‘Magical’: Half a Century of Painting the Château Laurier

Lisa Van Dusen/For The Hill Times

October 2, 2019

 As Ottawans make progress in preventing an eyesore addition to the capital’s iconic Château Laurier hotel, artist Shirley Van Dusen (yes, relation) ponders the beauty of a favourite subject.

       Reading about the fight to preserve the architectural integrity of Ottawa’s Château Laurier the other day brought back childhood memories of the hotel: Sliding down the brass banisters; taking the bus from Aylmer with friends to use the Art Deco swimming pool for 75 cents. Mostly, I remember my grandfather — who lived across the street from us and whose career spanned a job in Chicago as the body man (nicknamed “Canadian Frank”) for the juke box king who supplied speakeasies across the Midwest during Prohibition to his retirement as a tax bureaucrat for the Department of National Revenue — donning his pinstripe suit and fedora and slipping his silver whiskey flask into his back pocket every Friday and driving, with his surly dog Buster, to the Canadian Grill for a lunch of prime rib. It was a place for occasions.

        One of the people who knows the Château Laurier best — at least from the outside — is my mother, artist Shirley Van Dusen, who has painted it more times than Édouard Manet painted Berthe Morisot, and he was a little obsessed. She knows it as both a focal point (above) and supporting player — in scenes of the Canal dotted with boats in summer and skaters in winter, flanked on the left by the Victorian Gothic East Block and the right by the French Gothic Château; the Hill from Hull with the Château perched across the Rideau locks like a sentry; and the hulking backdrop of the limestone hotel looming over so many Byward Market paintings.

        To an artist, that integral presence — the skyline-defining, postcard-perfect landmark and tourist beacon — is about more than sheer bulk.

        “It’s the light,” says my mother, who is still painting at 93. “Depending on the time of day, the time of year and the weather, the building reflects light beautifully. At sunset, it just comes to life.” Painting the Château before dusk on some nights, catching the intense pinks and oranges, could take “a touch of rose madder or alizarin crimson in the ivory to get that look of the stones set alight,” she explains to a daughter who couldn’t draw a bath with a pantograph. “It doesn’t have a bad side.”

        The century-old hotel has seen so much history, personal and political, public and private — from the parade of legends through the late Yousuf Karsh’s studio in suite 660 to the “Night of the Long Knives” in suite 418 on November 4, 1981, when a group of premiers agreed to patriate the Constitution without Québec, to countless conventions, negotiations and assignations — that the Château is one of those buildings that carries a mystique bigger than its blueprint.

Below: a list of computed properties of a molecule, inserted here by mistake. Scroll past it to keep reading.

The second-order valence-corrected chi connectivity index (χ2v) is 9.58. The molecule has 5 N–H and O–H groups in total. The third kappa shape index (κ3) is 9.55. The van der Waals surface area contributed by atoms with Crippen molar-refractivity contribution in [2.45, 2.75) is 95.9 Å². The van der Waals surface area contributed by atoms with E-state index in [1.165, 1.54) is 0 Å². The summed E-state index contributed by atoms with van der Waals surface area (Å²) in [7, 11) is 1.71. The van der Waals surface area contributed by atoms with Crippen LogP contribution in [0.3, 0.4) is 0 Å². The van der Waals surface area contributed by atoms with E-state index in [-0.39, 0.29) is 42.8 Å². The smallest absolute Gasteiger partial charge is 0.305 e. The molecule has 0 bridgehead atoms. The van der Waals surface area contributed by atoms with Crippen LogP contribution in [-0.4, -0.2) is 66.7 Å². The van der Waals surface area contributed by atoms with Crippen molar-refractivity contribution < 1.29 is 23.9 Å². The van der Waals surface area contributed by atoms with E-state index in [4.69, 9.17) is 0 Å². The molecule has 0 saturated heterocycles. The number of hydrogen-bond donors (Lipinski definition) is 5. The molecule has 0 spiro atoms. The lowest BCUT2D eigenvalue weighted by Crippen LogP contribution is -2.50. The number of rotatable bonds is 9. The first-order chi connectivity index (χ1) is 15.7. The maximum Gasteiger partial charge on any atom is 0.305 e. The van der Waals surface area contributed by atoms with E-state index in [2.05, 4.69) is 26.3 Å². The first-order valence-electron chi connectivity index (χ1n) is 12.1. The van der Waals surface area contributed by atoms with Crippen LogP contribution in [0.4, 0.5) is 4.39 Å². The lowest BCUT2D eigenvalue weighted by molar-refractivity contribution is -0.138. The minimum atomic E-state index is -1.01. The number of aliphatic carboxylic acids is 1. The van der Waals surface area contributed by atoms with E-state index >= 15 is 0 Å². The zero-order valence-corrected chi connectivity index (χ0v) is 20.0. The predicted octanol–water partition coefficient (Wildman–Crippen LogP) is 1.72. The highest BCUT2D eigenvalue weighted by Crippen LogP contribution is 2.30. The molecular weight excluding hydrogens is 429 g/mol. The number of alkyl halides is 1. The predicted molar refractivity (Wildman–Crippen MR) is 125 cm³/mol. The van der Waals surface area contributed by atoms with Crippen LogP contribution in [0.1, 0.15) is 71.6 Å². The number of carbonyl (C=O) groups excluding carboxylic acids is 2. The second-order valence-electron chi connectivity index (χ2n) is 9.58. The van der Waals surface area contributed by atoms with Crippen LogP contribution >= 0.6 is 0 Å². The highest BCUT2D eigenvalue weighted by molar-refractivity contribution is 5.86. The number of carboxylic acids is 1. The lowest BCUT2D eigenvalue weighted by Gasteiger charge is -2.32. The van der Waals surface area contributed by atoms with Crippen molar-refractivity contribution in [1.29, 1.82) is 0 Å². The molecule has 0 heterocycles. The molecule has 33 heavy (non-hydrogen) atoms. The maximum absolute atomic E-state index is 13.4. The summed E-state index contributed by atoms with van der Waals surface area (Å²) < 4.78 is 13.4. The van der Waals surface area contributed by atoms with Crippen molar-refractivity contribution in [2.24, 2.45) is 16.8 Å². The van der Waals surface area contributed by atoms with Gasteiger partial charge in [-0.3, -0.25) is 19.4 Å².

Defenders of its heritage — including Maureen McTeer, respected Ottawa lawyer and wife of former prime minister Joe Clark, former principal secretary to Prime Minister Pierre Trudeau Tom Axworthy and nearly 1,000 others — have mobilized as Friends of the Château Laurier to prevail upon Larco Investments to abandon its baffling intractability on proposed addition that has been compared to a radiator, a prison block and a brutalist accordion. They won a reprieve last week — with the help of Heritage Ottawa — as the city’s committee of adjustment rejected a proposed variance to the design.

         Having spent hours staring at and squinting at and sighting the angles of the existing, iconic Château, my mother applauds the effort to maintain it as a sight worth painting.

          “There’s a romance to the Château. It’s seen so many weddings and balls, so much history. To slap that thing on it isn’t just ugly, it’s insulting.”

            Asked what, after so much time pondering the existing structure, her word-association response to the prompt “Château Laurier” is, she responds, “Magical.”

Lisa Van Dusen is associate editor of Policy Magazine and a columnist for The Hill Times. She was Washington bureau chief for Sun Media, a writer for Peter Jennings at ABC News, and an editor at AP in New York and UPI in Washington.